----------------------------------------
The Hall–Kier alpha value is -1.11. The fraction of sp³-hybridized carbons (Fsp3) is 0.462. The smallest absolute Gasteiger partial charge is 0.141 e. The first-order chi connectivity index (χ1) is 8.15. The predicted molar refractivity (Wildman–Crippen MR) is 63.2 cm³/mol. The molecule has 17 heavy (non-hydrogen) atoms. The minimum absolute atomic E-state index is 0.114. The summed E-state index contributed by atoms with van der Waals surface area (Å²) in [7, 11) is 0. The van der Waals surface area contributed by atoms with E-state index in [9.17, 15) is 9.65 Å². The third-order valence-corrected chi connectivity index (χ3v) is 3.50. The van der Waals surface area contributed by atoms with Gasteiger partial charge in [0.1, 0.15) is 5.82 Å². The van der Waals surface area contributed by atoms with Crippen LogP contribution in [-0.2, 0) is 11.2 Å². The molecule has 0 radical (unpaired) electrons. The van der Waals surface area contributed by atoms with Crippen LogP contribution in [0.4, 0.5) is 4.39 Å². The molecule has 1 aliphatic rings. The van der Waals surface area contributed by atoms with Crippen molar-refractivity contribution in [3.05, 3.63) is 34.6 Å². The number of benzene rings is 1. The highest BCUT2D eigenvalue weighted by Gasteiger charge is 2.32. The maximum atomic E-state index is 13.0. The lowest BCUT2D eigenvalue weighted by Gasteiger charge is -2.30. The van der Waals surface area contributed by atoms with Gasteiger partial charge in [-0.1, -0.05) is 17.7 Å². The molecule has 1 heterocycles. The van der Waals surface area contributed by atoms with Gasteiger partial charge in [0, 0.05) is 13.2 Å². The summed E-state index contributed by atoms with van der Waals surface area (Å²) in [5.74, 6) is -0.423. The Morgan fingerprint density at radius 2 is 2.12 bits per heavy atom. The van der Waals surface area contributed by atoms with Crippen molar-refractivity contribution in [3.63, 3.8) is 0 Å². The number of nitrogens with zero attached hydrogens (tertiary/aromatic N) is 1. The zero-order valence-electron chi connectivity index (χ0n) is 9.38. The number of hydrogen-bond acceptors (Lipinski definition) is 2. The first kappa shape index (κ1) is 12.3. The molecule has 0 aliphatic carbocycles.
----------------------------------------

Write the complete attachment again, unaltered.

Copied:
The Hall–Kier alpha value is -1.11. The fraction of sp³-hybridized carbons (Fsp3) is 0.462. The smallest absolute Gasteiger partial charge is 0.141 e. The first-order chi connectivity index (χ1) is 8.15. The predicted molar refractivity (Wildman–Crippen MR) is 63.2 cm³/mol. The molecule has 17 heavy (non-hydrogen) atoms. The minimum absolute atomic E-state index is 0.114. The summed E-state index contributed by atoms with van der Waals surface area (Å²) in [7, 11) is 0. The van der Waals surface area contributed by atoms with E-state index in [9.17, 15) is 9.65 Å². The third-order valence-corrected chi connectivity index (χ3v) is 3.50. The van der Waals surface area contributed by atoms with Gasteiger partial charge in [0.1, 0.15) is 5.82 Å². The van der Waals surface area contributed by atoms with Crippen LogP contribution in [-0.2, 0) is 11.2 Å². The molecule has 0 radical (unpaired) electrons. The van der Waals surface area contributed by atoms with Crippen LogP contribution in [0.4, 0.5) is 4.39 Å². The molecule has 1 aliphatic rings. The van der Waals surface area contributed by atoms with Crippen molar-refractivity contribution in [3.05, 3.63) is 34.6 Å². The number of benzene rings is 1. The highest BCUT2D eigenvalue weighted by Gasteiger charge is 2.32. The maximum atomic E-state index is 13.0. The lowest BCUT2D eigenvalue weighted by Gasteiger charge is -2.30. The van der Waals surface area contributed by atoms with Gasteiger partial charge in [-0.1, -0.05) is 17.7 Å². The molecule has 1 heterocycles. The van der Waals surface area contributed by atoms with Gasteiger partial charge in [0, 0.05) is 13.2 Å². The summed E-state index contributed by atoms with van der Waals surface area (Å²) in [5.74, 6) is -0.423. The Morgan fingerprint density at radius 2 is 2.12 bits per heavy atom. The van der Waals surface area contributed by atoms with Crippen molar-refractivity contribution in [3.63, 3.8) is 0 Å². The number of nitrogens with zero attached hydrogens (tertiary/aromatic N) is 1. The zero-order valence-electron chi connectivity index (χ0n) is 9.38. The number of hydrogen-bond acceptors (Lipinski definition) is 2. The first kappa shape index (κ1) is 12.3. The molecule has 0 aliphatic carbocycles.